Snow Cover and SWE


MODIS and AMSR-E Snow Products Validation and Applications

Snow cover pattern has a significant impact on climate processes, surface hydrological cycles and ecological processes (Simpson et al., 1998; Simic et al., 2004). Frequent and long term snow observation and accurate snow cover (SC) mappings and snow water equivalent (SWE) estimates are critical for snowmelt-runoff prediction, operational flood control, water supply planning, and water resource management in snow cover-dominated basins (Gutzler & Rosen, 1992; Brown, 2000; Dressler et al., 2006; Pulliainen´╝î2006). Conventional ground snow monitoring is normally based on point measurements. However, sparse point observation networks can not provide accurate data on regional and global scales, due to their low density even no existence especially at inaccessible mountainous or high latitude regions (Derksen et al., 2005). Satellite images are readily available and provide spatio-temporal characteristics needed for snow monitoring and snow cover mapping. Satellite data from visible and infrared spectrum as well as from passive microwaves provide important sources of information on snow cover. Since the middle of the 1960s, a number of satellite-derived snow products have been available, with a few available in near-real time through Internet (Bitner et al, 2002).

Space-board passive microwave radiometer, such as SMMR (Scanning Multichannel Microwave Radiometer), SSM/I (Special Sensor Microwave/Imager), and AMSR-E (Advanced Microwave Scanning Radiometer-Earth Observing System), can penetrate clouds to detect microwave energy emitted by snow and ice and provide information on SWE or snow depth and thus estimating runoff (Pulliainen & Hallikainen´╝î2001; Wulder et al., 2000). Since the 1970s, SWE retrieval from space-borne passive microwave has been investigated (Pulliainen, 2006; Derksen et al., 2005). Space-borne passive microwave data are well suited to snow cover monitoring because of characteristics such as all weather imaging, a wide swath width with frequent overpass times, and a long available time series (Derksen et al., 2004). But the coarse spatial resolution (25 km of AMSR-E is the best available now) hinders their application in operational hydrological modeling and snow-caused disasters monitoring (kelly et al., 2003; Dressler, et al. 2006; Pulliainen, 2006). Optical sensors such as AVHRR (Advanced Very High Resolution Radiometer), MODIS (Moderate Resolution Imaging Spectraradiometer), SPOT and Landsat have been well developed to produce snow cover maps with high spatial resolution (Salonmonson & Appel, 2004; Brown et al., 2007; Dozier & Painter, 2004). But due to the inherent limitation, optical sensors cannot see the earth surface when cloud is present. High cloud blockage becomes the biggest problem in applying snow products from optical sensor (Klein & Barnett, 2003; Zhou et al., 2005; Tekeli et al., 2005; Ault et al., 2006; Liang et al. 2008 a, b; Wang et al., 2008a, b; Wang and Xie, 2008).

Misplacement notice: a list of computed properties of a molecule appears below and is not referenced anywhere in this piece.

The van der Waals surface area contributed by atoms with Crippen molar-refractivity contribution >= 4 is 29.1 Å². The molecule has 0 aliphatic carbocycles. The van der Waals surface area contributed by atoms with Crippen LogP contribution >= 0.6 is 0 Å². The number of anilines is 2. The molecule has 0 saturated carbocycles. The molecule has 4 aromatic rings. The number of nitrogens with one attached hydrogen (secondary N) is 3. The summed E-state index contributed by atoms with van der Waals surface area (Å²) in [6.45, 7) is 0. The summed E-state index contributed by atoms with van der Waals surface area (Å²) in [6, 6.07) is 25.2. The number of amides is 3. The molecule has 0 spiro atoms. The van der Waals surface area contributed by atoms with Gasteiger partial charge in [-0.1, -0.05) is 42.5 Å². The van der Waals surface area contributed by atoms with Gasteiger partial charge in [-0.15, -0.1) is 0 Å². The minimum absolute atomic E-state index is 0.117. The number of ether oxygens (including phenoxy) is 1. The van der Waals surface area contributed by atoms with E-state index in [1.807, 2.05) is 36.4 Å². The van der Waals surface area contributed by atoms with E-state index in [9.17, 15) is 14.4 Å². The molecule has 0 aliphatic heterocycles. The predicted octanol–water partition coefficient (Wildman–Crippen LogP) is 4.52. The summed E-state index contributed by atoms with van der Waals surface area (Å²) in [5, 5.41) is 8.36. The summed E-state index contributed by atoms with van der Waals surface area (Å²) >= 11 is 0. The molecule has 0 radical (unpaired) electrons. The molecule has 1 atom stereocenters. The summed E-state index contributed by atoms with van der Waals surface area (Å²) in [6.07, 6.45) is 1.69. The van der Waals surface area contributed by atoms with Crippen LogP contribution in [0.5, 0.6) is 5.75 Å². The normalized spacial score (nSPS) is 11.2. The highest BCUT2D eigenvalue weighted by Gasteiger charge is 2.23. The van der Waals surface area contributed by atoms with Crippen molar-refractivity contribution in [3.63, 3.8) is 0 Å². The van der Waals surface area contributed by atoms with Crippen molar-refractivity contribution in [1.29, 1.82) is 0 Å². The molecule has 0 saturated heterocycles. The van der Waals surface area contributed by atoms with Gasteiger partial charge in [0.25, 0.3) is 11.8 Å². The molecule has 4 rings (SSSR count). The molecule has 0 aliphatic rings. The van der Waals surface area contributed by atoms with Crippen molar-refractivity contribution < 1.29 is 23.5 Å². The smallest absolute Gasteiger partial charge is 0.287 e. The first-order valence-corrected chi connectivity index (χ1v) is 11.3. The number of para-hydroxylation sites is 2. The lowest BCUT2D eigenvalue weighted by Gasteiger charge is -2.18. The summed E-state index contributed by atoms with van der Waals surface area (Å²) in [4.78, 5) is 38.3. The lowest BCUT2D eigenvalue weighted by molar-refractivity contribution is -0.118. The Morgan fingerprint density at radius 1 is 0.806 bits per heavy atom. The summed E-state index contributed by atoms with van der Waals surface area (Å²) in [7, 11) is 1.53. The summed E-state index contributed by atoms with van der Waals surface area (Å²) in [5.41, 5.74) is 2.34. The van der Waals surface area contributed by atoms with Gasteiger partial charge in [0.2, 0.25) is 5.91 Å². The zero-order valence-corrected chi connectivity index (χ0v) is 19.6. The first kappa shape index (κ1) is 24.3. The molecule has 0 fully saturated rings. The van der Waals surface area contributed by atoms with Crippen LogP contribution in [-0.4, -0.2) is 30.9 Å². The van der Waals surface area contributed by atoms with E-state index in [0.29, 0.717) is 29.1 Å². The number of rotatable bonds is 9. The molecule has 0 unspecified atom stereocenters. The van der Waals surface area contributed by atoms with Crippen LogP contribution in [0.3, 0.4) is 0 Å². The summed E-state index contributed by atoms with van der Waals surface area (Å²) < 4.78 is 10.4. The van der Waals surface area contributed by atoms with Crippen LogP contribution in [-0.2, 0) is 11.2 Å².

The goals of the LRSG group for the MODIS and AMSR-E snow products study, supported by the DoEd, USGS, and Chinese NSF, are to:

  1. Validate the MODIS and AMSR-E snow products
  2. Develop algorithms to general advanced daily and/or multi-day MODIS/Terra and Aqua and AMSR-E/Aqua snow cover and SWE products, with a purpose of reducing cloud contamination and increase spatial resolution of SWE product
  3. Use the new products to generate image-based snow cover onset date, snow melt onset date, snow cover duration date, and snow cover index to better study the snow cover spatial and temporal variations, and their climate connection
  4. Perform snow-runoff modeling and predict the water availability for regions depending on snow pack